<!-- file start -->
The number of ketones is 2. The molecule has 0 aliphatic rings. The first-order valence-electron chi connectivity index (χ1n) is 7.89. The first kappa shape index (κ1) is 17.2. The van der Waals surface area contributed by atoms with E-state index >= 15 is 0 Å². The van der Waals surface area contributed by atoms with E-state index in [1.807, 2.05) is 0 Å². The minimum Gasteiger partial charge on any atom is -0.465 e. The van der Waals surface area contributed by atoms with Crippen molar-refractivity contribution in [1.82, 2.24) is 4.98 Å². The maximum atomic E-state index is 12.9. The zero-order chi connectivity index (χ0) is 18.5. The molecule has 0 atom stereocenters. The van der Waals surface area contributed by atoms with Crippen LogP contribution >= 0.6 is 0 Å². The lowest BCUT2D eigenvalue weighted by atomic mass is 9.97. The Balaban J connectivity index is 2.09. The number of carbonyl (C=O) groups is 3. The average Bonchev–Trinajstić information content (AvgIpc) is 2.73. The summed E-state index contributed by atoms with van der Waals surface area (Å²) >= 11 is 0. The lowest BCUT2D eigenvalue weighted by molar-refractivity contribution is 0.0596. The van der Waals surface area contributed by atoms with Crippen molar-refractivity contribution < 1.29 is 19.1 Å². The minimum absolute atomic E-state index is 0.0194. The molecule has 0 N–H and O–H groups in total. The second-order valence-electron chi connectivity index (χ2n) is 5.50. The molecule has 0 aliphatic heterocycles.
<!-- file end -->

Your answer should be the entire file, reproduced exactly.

The number of ketones is 2. The molecule has 0 aliphatic rings. The first-order valence-electron chi connectivity index (χ1n) is 7.89. The first kappa shape index (κ1) is 17.2. The van der Waals surface area contributed by atoms with E-state index >= 15 is 0 Å². The van der Waals surface area contributed by atoms with E-state index in [1.807, 2.05) is 0 Å². The minimum Gasteiger partial charge on any atom is -0.465 e. The van der Waals surface area contributed by atoms with Crippen molar-refractivity contribution in [1.82, 2.24) is 4.98 Å². The maximum atomic E-state index is 12.9. The zero-order chi connectivity index (χ0) is 18.5. The molecule has 0 atom stereocenters. The van der Waals surface area contributed by atoms with Crippen LogP contribution >= 0.6 is 0 Å². The lowest BCUT2D eigenvalue weighted by atomic mass is 9.97. The Balaban J connectivity index is 2.09. The number of carbonyl (C=O) groups is 3. The average Bonchev–Trinajstić information content (AvgIpc) is 2.73. The summed E-state index contributed by atoms with van der Waals surface area (Å²) >= 11 is 0. The lowest BCUT2D eigenvalue weighted by molar-refractivity contribution is 0.0596. The van der Waals surface area contributed by atoms with Crippen molar-refractivity contribution < 1.29 is 19.1 Å². The minimum absolute atomic E-state index is 0.0194. The molecule has 0 N–H and O–H groups in total. The second-order valence-electron chi connectivity index (χ2n) is 5.50. The molecule has 0 aliphatic heterocycles.